Instead of billing patients and dealing with the risks and expense of accounts receivable, a better way to help patients manage costs is to add a third-party or outside patient financing program to your practice's financial policy. Third-party patient financing is actually quite common in many healthcare fields including dentistry, ophthalmology, cosmetic surgery, audiology and even veterinary medicine. Using a third-party financing program is usually pretty simple. Patients apply for financing and if approved, can immediately access their credit to pay for treatment over time with convenient monthly payments. Because it's easier to fit the cost of care into their monthly budget, more patients can move forward with care.  

Because financial needs differ from patient to patient, you want to select a patient financing program that provides flexibility and meets the needs of today's patient. Programs that provide special financing offers such as 12 months deferred interest — where the patient pays no interest charges as long as the balance is paid off by the end of the promotional period* — are very attractive and popular with patients.

Also consider the initial costs to patients. Plans that feature no upfront costs, annual fees or prepayment penalties will always be more attractive than those that don't. Programs that offer a simple and quick application process, immediate credit decisions and multiple processing options (internet or phone) make integrating third-party financing into your daily routine even easier.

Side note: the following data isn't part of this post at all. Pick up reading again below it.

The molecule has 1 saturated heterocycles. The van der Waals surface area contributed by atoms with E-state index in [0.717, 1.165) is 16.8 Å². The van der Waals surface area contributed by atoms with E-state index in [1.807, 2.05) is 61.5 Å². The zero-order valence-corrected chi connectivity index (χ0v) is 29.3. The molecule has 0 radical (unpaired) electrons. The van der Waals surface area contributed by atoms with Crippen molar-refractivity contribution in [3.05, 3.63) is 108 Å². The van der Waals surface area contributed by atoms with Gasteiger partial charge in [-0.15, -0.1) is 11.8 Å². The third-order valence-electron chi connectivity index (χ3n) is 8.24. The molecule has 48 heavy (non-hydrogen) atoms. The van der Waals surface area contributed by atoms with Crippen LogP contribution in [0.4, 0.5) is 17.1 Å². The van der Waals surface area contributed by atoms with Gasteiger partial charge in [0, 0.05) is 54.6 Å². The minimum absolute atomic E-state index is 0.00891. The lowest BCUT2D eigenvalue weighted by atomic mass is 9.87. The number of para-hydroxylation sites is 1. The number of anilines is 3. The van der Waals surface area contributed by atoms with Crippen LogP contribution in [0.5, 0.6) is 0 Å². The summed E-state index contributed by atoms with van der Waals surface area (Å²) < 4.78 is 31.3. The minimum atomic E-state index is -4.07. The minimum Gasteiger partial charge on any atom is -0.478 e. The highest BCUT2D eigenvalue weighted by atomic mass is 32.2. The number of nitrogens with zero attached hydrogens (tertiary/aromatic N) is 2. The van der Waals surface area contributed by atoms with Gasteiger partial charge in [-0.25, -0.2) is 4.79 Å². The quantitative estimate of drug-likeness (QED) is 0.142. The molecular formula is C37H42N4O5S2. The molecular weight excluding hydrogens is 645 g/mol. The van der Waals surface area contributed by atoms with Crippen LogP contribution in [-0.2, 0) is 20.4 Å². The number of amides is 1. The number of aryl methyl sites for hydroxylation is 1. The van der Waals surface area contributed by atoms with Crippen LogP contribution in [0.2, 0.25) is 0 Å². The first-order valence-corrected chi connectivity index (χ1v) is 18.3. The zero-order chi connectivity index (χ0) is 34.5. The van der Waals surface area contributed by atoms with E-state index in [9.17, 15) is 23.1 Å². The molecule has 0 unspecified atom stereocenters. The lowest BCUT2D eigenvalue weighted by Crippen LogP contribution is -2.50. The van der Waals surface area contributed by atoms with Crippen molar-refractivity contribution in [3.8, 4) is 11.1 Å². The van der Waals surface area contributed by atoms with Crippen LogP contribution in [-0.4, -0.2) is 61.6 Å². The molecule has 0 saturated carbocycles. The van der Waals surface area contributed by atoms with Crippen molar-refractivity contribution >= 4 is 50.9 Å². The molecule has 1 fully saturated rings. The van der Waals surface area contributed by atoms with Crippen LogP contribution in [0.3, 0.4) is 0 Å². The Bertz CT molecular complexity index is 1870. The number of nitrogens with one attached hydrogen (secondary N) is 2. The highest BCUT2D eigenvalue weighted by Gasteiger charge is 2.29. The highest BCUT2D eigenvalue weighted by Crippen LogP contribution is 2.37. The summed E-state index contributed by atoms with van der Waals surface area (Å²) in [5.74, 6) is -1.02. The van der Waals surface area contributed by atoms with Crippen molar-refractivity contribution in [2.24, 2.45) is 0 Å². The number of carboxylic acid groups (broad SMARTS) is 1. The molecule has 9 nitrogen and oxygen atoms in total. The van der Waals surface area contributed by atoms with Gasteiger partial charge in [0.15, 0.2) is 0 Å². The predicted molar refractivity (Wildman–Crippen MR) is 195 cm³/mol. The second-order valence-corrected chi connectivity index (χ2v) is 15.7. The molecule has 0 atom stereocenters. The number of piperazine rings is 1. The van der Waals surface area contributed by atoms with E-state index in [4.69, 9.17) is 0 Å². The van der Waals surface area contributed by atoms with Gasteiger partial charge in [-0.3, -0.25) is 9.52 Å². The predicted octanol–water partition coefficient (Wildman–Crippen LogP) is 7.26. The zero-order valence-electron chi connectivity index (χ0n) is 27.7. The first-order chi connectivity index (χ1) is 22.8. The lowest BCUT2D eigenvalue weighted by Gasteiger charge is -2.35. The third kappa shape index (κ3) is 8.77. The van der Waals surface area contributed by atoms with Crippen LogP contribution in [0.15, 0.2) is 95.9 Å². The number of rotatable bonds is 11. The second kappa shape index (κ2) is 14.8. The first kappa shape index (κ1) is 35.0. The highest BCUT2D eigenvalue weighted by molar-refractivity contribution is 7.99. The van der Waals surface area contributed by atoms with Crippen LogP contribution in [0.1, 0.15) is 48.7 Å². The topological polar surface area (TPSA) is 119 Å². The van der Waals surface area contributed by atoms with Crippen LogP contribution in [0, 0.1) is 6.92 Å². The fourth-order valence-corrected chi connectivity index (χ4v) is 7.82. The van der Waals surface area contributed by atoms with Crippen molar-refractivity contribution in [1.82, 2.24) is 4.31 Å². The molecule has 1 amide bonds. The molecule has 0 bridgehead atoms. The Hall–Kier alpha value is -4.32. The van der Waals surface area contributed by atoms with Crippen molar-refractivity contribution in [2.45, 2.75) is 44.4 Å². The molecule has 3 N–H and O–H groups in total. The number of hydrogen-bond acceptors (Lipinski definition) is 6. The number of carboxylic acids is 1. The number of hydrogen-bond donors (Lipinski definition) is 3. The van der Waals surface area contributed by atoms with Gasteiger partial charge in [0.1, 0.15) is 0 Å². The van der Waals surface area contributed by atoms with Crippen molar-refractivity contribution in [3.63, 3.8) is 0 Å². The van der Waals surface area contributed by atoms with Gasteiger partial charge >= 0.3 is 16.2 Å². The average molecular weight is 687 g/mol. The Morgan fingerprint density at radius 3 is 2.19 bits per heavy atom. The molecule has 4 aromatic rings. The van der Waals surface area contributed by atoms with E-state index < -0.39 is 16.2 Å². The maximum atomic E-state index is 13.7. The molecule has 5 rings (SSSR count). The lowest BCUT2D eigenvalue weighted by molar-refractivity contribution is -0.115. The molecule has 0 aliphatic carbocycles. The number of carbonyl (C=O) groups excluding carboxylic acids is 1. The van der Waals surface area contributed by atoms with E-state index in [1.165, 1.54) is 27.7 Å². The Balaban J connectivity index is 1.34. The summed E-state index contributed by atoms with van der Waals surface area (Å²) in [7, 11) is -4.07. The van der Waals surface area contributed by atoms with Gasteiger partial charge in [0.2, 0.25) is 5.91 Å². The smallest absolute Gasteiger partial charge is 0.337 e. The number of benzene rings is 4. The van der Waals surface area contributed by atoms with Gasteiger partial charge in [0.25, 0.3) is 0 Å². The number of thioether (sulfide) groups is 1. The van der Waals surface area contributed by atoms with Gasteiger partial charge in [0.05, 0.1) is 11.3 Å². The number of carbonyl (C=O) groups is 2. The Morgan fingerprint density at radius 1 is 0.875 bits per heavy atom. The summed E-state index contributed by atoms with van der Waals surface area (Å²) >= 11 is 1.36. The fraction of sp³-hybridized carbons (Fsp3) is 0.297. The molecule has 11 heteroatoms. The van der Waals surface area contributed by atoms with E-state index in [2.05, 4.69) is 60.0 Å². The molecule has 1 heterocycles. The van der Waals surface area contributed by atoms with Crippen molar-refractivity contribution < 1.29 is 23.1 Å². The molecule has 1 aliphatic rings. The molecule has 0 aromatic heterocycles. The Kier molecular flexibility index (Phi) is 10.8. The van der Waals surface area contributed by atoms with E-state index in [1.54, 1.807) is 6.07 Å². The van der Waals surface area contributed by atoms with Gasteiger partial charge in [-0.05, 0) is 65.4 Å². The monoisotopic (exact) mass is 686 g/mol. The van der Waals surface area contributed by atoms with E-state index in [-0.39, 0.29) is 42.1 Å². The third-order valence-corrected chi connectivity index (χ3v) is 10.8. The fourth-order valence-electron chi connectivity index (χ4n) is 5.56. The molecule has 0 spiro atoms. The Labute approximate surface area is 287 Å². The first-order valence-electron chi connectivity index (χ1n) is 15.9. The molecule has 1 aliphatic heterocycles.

Another thing to consider when choosing a program is when your practice will be paid. One of the biggest benefits of offering financing through a third-party is that you get paid for your services up front which eliminates the need to bill the patient. But not all programs are the same and some can take as long as 14 days to as little as two days to pay the practice so be sure you understand the program's policy. Also consider when the payment will be delivered. Some programs offer direct deposit into an authorized account while others simply mail a check to the practice, increasing the amount of time before payment is credited to your account. Ideally, the less time you have to deal with documentation and paperwork to get compensated, the better.

While taking on internal billing and accounts receivable can seem like a simple solution from the onset, it can quickly become a costly distraction for your ASC. Adding a third-party financing program can make it possible for more patients to have the surgical procedure they want or need while easily managing self-pay portions and other out-of-pocket costs. Plus, by turning patient financing over
to a third-party financing company, your center will have more time to focus
on what matters most — providing optimal care for patients.

1Inquire Market Research Study 2010
2‪Deborah L. Walker, ‪Sara M. Larch, ‪Elizabeth W. Woodcock
Physician Billing Process: Avoiding Potholes in the Road to Getting Paid, Medical Group Management Association, 2004
*Subject to credit approval.